The visuals and the interface are a bit dated, understandable considering it was released during the early PlayStation era. The graphics in general are very rough and grainy. The interface is cumbersome, and you’ll be shifting items frequently just to make room in your inventory. Occasionally, you’ll be forced to use a specific character for plot reasons, leaving less room for your favorite characters. One of the major aggravations comes with the need to recruit all 108 stars. For instance, if you need to have five people to recruit an important character, it might not be possible due to a mandatory character occupying the slot. The only alternative is either to load an earlier save file or start over.
Overall, the first Suikoden is a typical standard JRPG with a strong Eastern influence. The story is very simplistic and it can be finished within 15-20 hours. Although the first game is considered outdated in terms of gameplay, it’s still worth playing to see where the story begins and how it relates to Suikoden II.
Due to its modest success, Suikoden was ported to other systems, first to the Sega Saturn. It came out in Japan roughly three years after the PlayStation release in 1995. The graphics are less detailed than its PlayStation counterpart, but it’s considered a “Director’s Cut” due to some additions not found in the original version. Although there are some significant changes, most of them are quite subtle. First off, there’s a new intro, which shows some important characters and events. Some of the minigames you find in the original have alterations here. For example, the card minigame on PlayStation is a matching game, while the Saturn version is a blackjack game. There is a minor event where the pirates kidnap one of the female characters in the castle, and it’s up to you to go after them. Lastly, there’s a battle arena where you can win rare items. Everything else remains the same.
Suikoden was also ported to Windows 95 and released in Japan, China and Korea. Instead of just directly porting the PlayStation version over, they totally rebuilt it and designed it around the Windows interface. The main window is where all of the action takes place, and runs in the same 320×240 resolution as the PlayStation game, so it’s pretty small. Everything else – the dialogue, the menus, the battle commands – each take up their own window, where you can select them via the mouse. You can also move your character with the keyboard or by pointing and clicking. The graphics and music are otherwise identical to the PlayStation game.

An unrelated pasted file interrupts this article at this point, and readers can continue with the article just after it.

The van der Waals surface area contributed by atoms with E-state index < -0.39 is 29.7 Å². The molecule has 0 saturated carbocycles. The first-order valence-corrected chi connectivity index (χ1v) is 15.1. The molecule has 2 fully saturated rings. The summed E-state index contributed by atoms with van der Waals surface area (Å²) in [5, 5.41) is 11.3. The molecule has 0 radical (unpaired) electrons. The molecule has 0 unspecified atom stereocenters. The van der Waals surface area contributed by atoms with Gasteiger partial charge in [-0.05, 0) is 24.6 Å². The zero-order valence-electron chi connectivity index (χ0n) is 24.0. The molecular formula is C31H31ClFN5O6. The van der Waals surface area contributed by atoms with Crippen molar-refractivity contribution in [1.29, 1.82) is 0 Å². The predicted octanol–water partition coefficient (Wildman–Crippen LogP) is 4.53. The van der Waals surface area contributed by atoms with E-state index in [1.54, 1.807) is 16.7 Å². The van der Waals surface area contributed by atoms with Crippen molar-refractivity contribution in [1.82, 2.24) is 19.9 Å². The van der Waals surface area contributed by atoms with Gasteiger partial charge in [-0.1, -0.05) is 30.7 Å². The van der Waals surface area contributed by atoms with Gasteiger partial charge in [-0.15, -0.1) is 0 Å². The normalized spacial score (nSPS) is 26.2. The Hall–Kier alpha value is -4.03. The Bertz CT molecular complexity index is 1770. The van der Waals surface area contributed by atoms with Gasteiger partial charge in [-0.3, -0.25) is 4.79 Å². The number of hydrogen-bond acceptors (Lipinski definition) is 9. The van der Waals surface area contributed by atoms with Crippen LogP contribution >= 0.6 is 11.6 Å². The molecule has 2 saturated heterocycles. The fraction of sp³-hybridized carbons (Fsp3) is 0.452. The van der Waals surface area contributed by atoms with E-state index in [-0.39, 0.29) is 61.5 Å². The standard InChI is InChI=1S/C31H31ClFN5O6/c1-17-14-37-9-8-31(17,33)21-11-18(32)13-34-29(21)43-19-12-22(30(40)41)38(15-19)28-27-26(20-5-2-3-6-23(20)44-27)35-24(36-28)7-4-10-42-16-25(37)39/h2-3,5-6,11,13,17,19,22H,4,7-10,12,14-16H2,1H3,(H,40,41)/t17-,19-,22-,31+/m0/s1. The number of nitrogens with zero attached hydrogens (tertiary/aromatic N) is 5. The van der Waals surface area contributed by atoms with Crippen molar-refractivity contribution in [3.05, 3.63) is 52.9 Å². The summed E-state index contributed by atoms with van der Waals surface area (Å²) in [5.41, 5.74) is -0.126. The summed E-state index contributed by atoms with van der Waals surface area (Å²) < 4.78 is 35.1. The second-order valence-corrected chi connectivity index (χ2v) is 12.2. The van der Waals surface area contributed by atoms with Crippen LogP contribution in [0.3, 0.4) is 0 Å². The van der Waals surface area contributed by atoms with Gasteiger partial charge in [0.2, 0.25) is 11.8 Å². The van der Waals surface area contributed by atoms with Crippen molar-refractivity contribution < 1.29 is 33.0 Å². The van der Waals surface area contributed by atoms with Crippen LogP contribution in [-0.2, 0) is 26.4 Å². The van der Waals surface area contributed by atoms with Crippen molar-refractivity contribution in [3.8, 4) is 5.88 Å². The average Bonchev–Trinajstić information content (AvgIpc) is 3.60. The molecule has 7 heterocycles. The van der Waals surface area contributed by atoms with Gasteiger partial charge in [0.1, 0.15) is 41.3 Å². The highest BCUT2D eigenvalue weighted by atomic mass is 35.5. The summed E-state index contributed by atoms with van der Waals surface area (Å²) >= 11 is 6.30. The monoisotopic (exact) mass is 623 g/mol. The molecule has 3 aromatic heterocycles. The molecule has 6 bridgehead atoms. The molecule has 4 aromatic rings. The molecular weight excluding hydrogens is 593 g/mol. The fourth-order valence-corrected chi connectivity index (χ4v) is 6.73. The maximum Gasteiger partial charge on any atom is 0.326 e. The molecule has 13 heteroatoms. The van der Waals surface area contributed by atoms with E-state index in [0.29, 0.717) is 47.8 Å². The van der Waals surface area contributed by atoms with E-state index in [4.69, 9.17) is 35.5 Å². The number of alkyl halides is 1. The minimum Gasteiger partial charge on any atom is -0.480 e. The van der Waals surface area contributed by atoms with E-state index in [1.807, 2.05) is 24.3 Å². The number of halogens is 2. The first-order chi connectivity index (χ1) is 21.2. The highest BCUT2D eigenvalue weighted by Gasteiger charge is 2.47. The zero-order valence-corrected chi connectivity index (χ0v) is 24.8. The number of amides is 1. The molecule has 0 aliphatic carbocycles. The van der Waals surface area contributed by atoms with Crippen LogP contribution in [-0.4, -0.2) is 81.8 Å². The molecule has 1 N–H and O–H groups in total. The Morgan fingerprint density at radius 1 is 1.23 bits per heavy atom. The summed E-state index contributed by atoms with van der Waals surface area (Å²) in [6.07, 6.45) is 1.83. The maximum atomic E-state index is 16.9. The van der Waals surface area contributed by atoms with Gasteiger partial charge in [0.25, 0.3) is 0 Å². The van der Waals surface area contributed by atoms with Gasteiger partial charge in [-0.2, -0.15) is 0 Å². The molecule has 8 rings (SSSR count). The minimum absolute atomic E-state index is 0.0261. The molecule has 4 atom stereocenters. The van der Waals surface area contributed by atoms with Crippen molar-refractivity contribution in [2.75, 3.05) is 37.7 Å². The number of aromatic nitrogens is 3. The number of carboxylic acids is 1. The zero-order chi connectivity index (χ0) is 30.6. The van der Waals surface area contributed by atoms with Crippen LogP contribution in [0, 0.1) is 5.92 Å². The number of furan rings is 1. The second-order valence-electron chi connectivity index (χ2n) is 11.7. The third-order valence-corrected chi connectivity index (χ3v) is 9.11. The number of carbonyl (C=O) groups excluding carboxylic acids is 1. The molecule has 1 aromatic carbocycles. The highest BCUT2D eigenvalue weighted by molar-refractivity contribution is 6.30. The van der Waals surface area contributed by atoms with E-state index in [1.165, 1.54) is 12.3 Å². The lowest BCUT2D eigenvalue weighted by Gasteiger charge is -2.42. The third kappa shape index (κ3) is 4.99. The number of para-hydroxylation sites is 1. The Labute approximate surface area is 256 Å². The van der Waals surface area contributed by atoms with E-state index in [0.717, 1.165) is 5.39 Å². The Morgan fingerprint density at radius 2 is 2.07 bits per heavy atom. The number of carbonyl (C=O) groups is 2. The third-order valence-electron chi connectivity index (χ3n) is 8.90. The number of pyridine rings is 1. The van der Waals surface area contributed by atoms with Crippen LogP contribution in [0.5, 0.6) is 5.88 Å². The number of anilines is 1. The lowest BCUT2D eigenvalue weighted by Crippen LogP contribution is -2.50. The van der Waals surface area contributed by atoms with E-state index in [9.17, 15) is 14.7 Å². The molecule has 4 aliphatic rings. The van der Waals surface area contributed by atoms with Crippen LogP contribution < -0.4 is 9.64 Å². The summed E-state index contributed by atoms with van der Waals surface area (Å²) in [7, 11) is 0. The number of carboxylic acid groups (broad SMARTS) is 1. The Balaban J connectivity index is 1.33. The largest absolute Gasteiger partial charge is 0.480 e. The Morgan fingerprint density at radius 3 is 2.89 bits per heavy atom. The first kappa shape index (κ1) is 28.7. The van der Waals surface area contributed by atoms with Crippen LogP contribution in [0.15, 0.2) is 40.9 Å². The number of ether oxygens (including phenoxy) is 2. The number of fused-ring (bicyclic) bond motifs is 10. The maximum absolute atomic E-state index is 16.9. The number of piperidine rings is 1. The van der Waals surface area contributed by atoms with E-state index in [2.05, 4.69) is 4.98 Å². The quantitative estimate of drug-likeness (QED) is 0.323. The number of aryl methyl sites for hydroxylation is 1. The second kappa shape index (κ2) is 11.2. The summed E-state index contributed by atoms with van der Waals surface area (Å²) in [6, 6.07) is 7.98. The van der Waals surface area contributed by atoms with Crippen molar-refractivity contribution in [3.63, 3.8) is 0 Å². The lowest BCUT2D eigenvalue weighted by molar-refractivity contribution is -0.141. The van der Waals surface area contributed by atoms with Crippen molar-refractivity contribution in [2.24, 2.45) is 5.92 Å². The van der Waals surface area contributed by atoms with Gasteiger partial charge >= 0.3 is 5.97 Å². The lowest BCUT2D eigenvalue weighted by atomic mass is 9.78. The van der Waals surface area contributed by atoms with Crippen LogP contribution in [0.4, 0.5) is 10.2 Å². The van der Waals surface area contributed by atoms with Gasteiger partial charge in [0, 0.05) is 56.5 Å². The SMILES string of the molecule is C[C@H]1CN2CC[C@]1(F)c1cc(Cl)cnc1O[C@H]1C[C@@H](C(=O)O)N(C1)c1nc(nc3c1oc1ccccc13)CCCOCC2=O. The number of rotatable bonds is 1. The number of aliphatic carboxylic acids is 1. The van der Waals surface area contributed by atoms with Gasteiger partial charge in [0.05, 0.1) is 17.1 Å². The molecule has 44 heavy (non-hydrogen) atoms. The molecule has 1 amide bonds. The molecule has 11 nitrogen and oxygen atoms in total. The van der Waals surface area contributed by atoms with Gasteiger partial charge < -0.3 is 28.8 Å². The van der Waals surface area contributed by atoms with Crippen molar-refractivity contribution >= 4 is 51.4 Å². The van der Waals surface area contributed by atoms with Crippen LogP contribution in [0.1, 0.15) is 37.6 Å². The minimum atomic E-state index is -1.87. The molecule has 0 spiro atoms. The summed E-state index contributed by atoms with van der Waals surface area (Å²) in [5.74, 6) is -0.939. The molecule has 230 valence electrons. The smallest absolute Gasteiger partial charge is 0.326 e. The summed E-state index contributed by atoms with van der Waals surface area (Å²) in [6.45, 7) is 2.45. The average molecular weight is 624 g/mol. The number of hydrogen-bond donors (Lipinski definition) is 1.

In early 2006, while the PSP was at its infancy, Konami released Genso Suikoden I & II for the PSP. However, there are minor differences. First off, it uses the Saturn version of the opening. Unlike some other PlayStation to PSP ports, which simply stretch and filter the graphics, it actually uses the proper widescreen resolution, and zooms out the display to fit all of the extra pixels. Now, Tir can move diagonally when traversing from one place to another. Other than that, everything else remains the same.
In 2008, Konami once again ported Suikoden, this time to mobile phones. It’s the same thing as the original PlayStation version, only with the graphics squeezed onto the mobile phone format. None of these ports were made available in the West, but fortunately, North Americans had their chance of getting this game on PlayStation 3 or Vita via PSN in late 2008 and Europe in early 2015.